[Central Fountain in Garden of the Villa Castello]
The Central Fountain
(Sketch by Birch Burdette Long, 1899)
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Born in Columbia City, Indiana, Birch Burdette Long was working in a Chicago architect's office by the time he was 16 years old. Although he trained in the usual draftsman and designer activities, he became interested particularly in drawing perspectives and in rendering. It is during his time in Chicago that he became acquainted with Frank Lloyd Wright, and Long is sometimes credited with introducing a Japanese-style architectural rendering into that office.
During his time in Chicago Long joined the Chicago Architectural Club and taught classes in both watercolor and pen and ink drawing. Long was the recipient of a scholarship prize from the Chicago Architectural Club, enabling him to travel abroad to Italy, France, Belgium, Holland and England; and when he returned, he moved to New York, where he worked for Albert Fellheimer and on the designs for the Grand Central Terminal in New York City. Having gained a commission from Century Magazine, Birch again went abroad to make a series of sketches in London (including images of the South Kensington Museum and the War Offices). After this assignment Birch came back to New York City, where he specialized again in architectural rendering and drawing. During this period he produced drawings of the Lincoln Memorial in Washington, DC (Henry Bacon, Arch't.) and the Fulton Memorial designed by H. Van Buren Magonigle.
Long also worked with mural painting, designing and executing murals for the New York Building at the Panama-Pacific Exposition in San Francisco and for the William Penn Hotel in Pittsburgh, PA.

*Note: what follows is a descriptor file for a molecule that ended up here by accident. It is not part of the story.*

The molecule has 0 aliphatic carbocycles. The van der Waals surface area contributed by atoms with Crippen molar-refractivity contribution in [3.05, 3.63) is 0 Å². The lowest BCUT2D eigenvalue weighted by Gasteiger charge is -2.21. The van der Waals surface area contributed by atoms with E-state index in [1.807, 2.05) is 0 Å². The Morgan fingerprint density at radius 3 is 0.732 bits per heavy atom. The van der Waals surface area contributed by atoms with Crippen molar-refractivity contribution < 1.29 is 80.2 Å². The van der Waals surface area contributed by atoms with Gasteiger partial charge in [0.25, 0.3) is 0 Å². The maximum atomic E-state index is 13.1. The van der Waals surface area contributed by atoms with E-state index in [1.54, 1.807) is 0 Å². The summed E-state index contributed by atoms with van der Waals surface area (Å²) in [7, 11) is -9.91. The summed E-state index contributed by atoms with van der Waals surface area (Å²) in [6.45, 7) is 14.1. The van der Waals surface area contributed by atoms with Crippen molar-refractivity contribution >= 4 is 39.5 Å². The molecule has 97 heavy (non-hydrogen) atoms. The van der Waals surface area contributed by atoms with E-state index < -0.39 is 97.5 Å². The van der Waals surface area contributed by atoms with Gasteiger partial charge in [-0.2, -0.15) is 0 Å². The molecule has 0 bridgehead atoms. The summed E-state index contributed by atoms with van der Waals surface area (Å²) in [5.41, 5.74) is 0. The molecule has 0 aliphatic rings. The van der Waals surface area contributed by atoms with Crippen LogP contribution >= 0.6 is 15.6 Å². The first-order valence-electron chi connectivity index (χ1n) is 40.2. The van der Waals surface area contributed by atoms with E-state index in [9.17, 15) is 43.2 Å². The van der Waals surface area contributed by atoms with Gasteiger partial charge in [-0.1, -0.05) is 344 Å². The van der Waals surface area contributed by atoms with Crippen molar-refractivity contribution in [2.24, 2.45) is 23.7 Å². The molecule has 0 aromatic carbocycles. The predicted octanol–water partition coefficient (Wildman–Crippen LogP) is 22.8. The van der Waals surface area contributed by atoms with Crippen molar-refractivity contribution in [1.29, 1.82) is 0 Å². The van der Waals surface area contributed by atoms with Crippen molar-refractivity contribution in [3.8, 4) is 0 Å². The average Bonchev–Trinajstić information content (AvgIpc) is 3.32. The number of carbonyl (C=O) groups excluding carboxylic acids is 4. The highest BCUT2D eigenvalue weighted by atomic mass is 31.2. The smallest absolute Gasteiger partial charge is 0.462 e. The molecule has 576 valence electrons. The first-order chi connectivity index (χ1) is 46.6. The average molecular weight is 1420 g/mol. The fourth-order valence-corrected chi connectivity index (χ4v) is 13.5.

Long was a member of the Architectural League of New York. Following his death in 1927, while working on one of their exhibitions, the League established the "Birch Burdette Long Memorial Prize" in his honor. In the years immediately following 1927, tributes appeared in many of the architectural periodicals to whom he had contributed illustrations. In the October 1929 Pencil Points Harry C. Starr's memorial article included letters from many of the architects with whom he had worked in New York and Pittsburgh, including Aymar Embury II, Benno Janssen, H. Van Buren Magonigle, McKim, Mead & White, J. H. Phillips, Harvey Wiley Corbett, Alfred Busselle, George C. Miller, and Chester B. Price. In the transcriptions of letters, the Chester B. Price letter came last, and his is perhaps worth quoting: "At his best, he has never been surpassed for delicate strength and beauty of color or in feeling for architectural form. He founded a tradition."
Sandra L. Tatman.
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